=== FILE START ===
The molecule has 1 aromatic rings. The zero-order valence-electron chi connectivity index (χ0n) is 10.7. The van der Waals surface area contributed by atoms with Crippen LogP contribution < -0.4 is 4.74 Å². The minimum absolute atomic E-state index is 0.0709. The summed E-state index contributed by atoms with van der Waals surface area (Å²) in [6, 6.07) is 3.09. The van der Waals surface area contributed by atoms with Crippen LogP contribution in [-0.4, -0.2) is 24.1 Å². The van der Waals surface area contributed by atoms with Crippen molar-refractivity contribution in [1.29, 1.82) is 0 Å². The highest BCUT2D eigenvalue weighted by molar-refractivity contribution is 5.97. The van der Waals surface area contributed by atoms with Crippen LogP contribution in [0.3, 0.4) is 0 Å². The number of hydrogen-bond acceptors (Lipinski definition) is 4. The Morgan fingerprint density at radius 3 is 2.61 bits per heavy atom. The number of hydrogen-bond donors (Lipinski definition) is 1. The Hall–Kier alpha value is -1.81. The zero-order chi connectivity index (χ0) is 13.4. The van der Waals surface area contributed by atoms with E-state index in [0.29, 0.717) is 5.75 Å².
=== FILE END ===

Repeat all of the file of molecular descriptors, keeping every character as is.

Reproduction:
The molecule has 1 aromatic rings. The zero-order valence-electron chi connectivity index (χ0n) is 10.7. The van der Waals surface area contributed by atoms with Crippen LogP contribution < -0.4 is 4.74 Å². The minimum absolute atomic E-state index is 0.0709. The summed E-state index contributed by atoms with van der Waals surface area (Å²) in [6, 6.07) is 3.09. The van der Waals surface area contributed by atoms with Crippen LogP contribution in [-0.4, -0.2) is 24.1 Å². The van der Waals surface area contributed by atoms with Crippen molar-refractivity contribution in [1.29, 1.82) is 0 Å². The highest BCUT2D eigenvalue weighted by molar-refractivity contribution is 5.97. The van der Waals surface area contributed by atoms with Crippen LogP contribution in [0.3, 0.4) is 0 Å². The number of hydrogen-bond acceptors (Lipinski definition) is 4. The Morgan fingerprint density at radius 3 is 2.61 bits per heavy atom. The number of hydrogen-bond donors (Lipinski definition) is 1. The Hall–Kier alpha value is -1.81. The zero-order chi connectivity index (χ0) is 13.4. The van der Waals surface area contributed by atoms with E-state index in [0.29, 0.717) is 5.75 Å².